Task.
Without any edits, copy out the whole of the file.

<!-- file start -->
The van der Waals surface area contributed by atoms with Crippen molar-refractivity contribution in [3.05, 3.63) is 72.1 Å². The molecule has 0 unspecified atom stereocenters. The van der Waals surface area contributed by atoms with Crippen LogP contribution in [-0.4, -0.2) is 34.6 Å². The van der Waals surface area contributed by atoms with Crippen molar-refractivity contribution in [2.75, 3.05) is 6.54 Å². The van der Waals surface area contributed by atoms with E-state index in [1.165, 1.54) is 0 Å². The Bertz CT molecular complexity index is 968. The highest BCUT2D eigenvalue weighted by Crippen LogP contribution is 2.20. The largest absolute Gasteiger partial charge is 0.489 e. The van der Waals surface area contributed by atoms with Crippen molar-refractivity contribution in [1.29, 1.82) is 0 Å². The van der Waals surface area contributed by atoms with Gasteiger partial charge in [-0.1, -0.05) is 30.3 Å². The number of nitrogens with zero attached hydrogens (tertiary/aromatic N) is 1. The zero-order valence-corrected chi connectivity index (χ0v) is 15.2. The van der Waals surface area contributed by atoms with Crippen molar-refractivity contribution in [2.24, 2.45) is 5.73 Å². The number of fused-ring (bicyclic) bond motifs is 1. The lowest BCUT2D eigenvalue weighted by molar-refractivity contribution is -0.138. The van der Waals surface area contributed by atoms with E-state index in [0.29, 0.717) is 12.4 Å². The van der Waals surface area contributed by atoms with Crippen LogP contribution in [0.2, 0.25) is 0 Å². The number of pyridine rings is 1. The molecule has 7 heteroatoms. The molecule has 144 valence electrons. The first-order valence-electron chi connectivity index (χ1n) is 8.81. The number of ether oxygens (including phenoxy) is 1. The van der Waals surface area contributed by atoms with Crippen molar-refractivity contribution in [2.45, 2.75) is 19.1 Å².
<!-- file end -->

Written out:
The van der Waals surface area contributed by atoms with Crippen molar-refractivity contribution in [3.05, 3.63) is 72.1 Å². The molecule has 0 unspecified atom stereocenters. The van der Waals surface area contributed by atoms with Crippen LogP contribution in [-0.4, -0.2) is 34.6 Å². The van der Waals surface area contributed by atoms with Crippen molar-refractivity contribution in [2.75, 3.05) is 6.54 Å². The van der Waals surface area contributed by atoms with E-state index in [1.165, 1.54) is 0 Å². The Bertz CT molecular complexity index is 968. The highest BCUT2D eigenvalue weighted by Crippen LogP contribution is 2.20. The largest absolute Gasteiger partial charge is 0.489 e. The van der Waals surface area contributed by atoms with Crippen molar-refractivity contribution in [1.29, 1.82) is 0 Å². The van der Waals surface area contributed by atoms with Gasteiger partial charge in [-0.1, -0.05) is 30.3 Å². The number of nitrogens with zero attached hydrogens (tertiary/aromatic N) is 1. The zero-order valence-corrected chi connectivity index (χ0v) is 15.2. The van der Waals surface area contributed by atoms with Crippen molar-refractivity contribution in [2.24, 2.45) is 5.73 Å². The number of fused-ring (bicyclic) bond motifs is 1. The lowest BCUT2D eigenvalue weighted by molar-refractivity contribution is -0.138. The van der Waals surface area contributed by atoms with E-state index in [0.29, 0.717) is 12.4 Å². The van der Waals surface area contributed by atoms with Crippen LogP contribution in [0.2, 0.25) is 0 Å². The number of pyridine rings is 1. The molecule has 7 heteroatoms. The molecule has 144 valence electrons. The first-order valence-electron chi connectivity index (χ1n) is 8.81. The number of ether oxygens (including phenoxy) is 1. The van der Waals surface area contributed by atoms with Crippen molar-refractivity contribution in [2.45, 2.75) is 19.1 Å².